Lisa Nowlin, ACLU of Washington, PO Box 2728, Seattle, WA, 98111-2728, for Amicus Curiae on behalf of ACLU of Washington.

Lindsey Kaley, Rose Saxe, ACLU Foundation, 125 Broad Street, 18th Floor, New York, NY, 10004, Daniel Mach, ACLU Foundation, 915 15th Street NW, Washington, DC, 20005, for Amicus Curiae on behalf of ACLU.


¶ 1 We begin with the proposition that the legislature is entitled to legislate. WASH. CONST. art. II, § 1. It is entitled to make distinctions and to carve out exceptions in its assessments of proper public policy, within the constraints of the state and federal constitutions. See , e.g. , WASH. CONST. art. I, § 12. One constraint on legislative power is that it may not treat differently persons who are similarly situated unless a rational basis exists to do so and that it may not give persons immunity or privilege without a reasonable basis when a fundamental right is at stake. Id .; U.S. CONST. amend. XIV.

¶ 2 The issue in this case is whether the legislature extended a privilege or immunity to religious and other nonprofit, secular employers and whether, in providing the privilege or immunity, the legislature affected a fundamental right without a reasonable basis for doing so. Lawmakers enacted Washington's Law Against Discrimination (WLAD), ch. 49.60 RCW, to protect citizens from discrimination in employment, and exempts religious nonprofits from the definition of "employer." RCW 49.60.040(11). In enacting WLAD, the legislature created a statutory right for employees to be free from discrimination in the workplace while allowing employers to retain their constitutional right, as constrained by state and federal case law, to choose workers who reflect the employers’ beliefs when hiring ministers. Consequently, we must balance under law these competing interests, and we look to both our state and federal constitutions for guidance—specifically article I, section 12 ; article I, section 11; the First Amendment; and, the United States Supreme Court decision in Our Lady of Guadalupe School v. Morrissey-Berru , ––– U.S. ––––, 140 S. Ct. 2049, 207 L. Ed. 2d 870 (2020).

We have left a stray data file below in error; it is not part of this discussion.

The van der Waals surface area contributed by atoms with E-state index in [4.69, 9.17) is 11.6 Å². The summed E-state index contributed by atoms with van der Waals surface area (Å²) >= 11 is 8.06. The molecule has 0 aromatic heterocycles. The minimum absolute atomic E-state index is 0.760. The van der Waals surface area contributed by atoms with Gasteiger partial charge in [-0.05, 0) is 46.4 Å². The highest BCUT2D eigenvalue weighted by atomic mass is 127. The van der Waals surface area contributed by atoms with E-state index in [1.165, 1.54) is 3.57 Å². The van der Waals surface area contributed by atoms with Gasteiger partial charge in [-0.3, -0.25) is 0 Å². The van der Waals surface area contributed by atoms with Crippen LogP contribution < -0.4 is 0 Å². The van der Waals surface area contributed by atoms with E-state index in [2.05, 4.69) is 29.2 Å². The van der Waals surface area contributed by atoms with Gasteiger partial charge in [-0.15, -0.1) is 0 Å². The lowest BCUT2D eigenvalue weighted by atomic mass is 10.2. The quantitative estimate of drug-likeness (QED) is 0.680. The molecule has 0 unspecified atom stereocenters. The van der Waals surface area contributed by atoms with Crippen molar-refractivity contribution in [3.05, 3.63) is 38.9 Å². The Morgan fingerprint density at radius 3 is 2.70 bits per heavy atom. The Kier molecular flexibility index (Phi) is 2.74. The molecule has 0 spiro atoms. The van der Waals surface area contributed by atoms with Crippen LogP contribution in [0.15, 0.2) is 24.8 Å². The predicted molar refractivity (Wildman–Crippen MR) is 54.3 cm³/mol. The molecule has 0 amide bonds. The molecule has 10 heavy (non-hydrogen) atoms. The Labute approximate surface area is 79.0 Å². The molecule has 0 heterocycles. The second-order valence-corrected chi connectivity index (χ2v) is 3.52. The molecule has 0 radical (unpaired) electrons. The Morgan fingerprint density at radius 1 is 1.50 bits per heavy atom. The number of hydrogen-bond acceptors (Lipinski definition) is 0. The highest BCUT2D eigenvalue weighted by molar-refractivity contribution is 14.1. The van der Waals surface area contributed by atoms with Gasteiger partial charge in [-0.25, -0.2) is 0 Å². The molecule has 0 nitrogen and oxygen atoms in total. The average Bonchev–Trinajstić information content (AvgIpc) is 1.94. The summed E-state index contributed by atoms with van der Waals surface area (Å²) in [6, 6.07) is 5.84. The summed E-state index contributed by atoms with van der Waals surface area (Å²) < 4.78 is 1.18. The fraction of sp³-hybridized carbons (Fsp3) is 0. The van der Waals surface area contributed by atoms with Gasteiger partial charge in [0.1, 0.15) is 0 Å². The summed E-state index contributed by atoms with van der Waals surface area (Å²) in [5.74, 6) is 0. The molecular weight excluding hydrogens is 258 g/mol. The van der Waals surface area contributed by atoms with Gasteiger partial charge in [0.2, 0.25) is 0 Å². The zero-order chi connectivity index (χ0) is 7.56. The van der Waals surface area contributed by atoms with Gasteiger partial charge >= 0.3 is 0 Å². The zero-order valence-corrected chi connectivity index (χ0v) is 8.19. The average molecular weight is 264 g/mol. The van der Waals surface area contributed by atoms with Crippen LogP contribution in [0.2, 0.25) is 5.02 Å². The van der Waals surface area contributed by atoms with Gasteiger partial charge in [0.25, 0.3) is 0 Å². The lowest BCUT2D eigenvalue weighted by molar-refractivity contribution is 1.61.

¶ 3 Here, Matthew Woods brought an employment discrimination action against Seattle's Union Gospel Mission (SUGM). At trial, SUGM successfully moved for summary judgment pursuant to RCW 49.60.040(11) ’s religious employer exemption. Woods appealed to this court, contesting the constitutionality of the statute. SUGM now argues that RCW 49.60.040(11) ’s exemption applies to its hiring decisions because its employees are expected to minister to their clients. Under Our Lady of Guadalupe , a plaintiff's employment discrimination claim must yield in a few limited circumstances, including where the employee in question is a minister. Whether ministerial responsibilities and functions discussed in Our Lady of Guadalupe are present in Woods’ case was not decided below.